Wednesday, May 5, 2010

Rhubarb Kuchen or in Which I Divulge Buttery Rhubarb Secrets

I think this recipe needs no introduction, and it certainly is not worthy of "lightening" that's for sure. In any dessert, it's usually a given that I will reduce the amount of butter or eggs, but in this family recipe, it would be something I would never dream of.

I grew up in a family of rhubarb lovers, which I count as fortunate since now that I've aged, I realize that some people detest it's tangy, sour taste. As long as I can remember, my Parent's have had a patch of rhubarb. Every Spring, we would have Rhubarb Kuchen, a recipe that came from my Dad's Mom. It is still my Dad's favorite dessert, and an easy one to enjoy in seasons other than Spring, due to rhubarb's love affair with the freezer.

The rhubarb that is currently established on my Parent's 'farm' is from my Gram's patch in northern Wisconsin. I'm hoping to get a few off-shoots of their plants to establish my own little patch in what I'm hoping will soon be my new raised bed gardens in my back yard. It always amazes me that generations of plants can thrive. In our culture of bigger, better and new, I find it so comforting to know that I can glean nutrition from a plant that was first propagated maybe 50 years ago. That is amazing.



Not only does it scream out to be eaten with ice cream, it keeps well in the refrigerator for at least a week, if you don't find yourself nibbling at it each time you open the door. Make this in a 9x13 pan, and if you you find yourself in a non-rhubarb-loving household as I do, you can make yourself insanely popular and give some away. I'm not sure where my Grandmother got this recipe, but I know it was from my Dad's side. I'll have to see if I can track down the pedigree. That side of the family really doesn't have any German ancestry, but fortunately for me, this recipe landed in their hands! While I most always bake with unsalted butter, I always use salted for this Kuchen, since that it what my Mom used.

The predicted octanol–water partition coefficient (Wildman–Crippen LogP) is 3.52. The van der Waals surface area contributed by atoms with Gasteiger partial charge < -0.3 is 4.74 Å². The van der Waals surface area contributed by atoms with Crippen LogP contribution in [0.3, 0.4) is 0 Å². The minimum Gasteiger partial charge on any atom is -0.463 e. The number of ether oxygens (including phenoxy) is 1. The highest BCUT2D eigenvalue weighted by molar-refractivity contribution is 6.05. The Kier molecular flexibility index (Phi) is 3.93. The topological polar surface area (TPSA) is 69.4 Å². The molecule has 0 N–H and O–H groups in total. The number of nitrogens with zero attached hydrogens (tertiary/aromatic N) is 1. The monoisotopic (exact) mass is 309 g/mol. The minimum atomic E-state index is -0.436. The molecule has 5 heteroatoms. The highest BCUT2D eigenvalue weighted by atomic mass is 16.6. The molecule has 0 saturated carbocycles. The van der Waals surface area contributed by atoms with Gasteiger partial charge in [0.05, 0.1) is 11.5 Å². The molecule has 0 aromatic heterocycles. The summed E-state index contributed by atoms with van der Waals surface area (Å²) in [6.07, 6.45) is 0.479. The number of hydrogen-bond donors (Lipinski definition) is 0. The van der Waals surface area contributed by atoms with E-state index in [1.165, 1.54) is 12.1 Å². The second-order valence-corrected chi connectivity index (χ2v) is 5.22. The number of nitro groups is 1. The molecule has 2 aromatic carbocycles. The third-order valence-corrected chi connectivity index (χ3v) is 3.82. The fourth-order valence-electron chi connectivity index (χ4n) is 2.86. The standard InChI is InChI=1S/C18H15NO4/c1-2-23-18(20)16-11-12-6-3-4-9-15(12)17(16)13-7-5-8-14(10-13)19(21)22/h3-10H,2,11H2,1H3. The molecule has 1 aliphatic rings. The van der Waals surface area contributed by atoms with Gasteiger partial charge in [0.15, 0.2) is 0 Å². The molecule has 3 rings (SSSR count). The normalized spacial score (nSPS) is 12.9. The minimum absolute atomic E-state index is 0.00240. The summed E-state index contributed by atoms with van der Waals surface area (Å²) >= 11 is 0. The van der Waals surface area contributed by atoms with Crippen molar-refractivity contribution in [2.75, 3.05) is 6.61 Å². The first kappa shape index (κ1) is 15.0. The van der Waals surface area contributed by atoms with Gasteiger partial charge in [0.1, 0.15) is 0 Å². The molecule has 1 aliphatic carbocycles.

Rhubarb Kuchen

Crust:
  • 2 c. flour
  • 2/3 c. butter, cut into 1/2 inch pieces
  • 1 egg
Filling or Custard:
  • 6 cups rhubarb, not defrosted if frozen (I used closer to 7 cups)
  • 2 c. sugar
  • 4 eggs
Topping
  • 1 c. sugar
  • 1 c. flour
  • 1/2 c. butter, cut into 1/2 inch pieces
Preheat oven to 350 degrees.

Using a food pro, (you can do it by hand) pulse crust ingredients until they look like "coarse sand". Spread them into the 9x13 pan, and press into a crust. Then, spread the rhubarb over the crust, mix the custard ingredients together, and pour over the rhubarb. Finally, pulse the topping (no need to have washed the food pro first), and sprinkle over the top. Bake for 50-75 minutes until the topping is nicely browned. It will firm up a bit more as it cools.



You will no doubt find yourself with a spoon, testing out a corner of this dessert as soon as it makes it's way from the hot oven... but it is just as lovely at room temperature or cold. Just out of the fridge, it has a bright rhubarb flavor and full buttery-ness about it. I like to eat it for breakfast, so that it's calories can be burnt off through the course of the day. But, I'm not above having it just before lights out, either.




16 comments:

  1. I'm happy to vouch for this lovely, grandmother-worthy, buttery dessert -- which just about captures spring right there in a bowl. It was just perfect with a scoop of homemade vanilla ice cream... and I'm so happy you posted a recipe. It's totally worthy of a replay at our house!

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  2. I'm so glad you think so! That means a lot coming from your accomplished palate!

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  3. Like many things you make and write about, I would eat that entire thing. And yes, with ice cream. That looks incredibobble. I have a real thing for rhubarb. Just made a tart tonight. And jam yesterday. And the lineage is extra-special!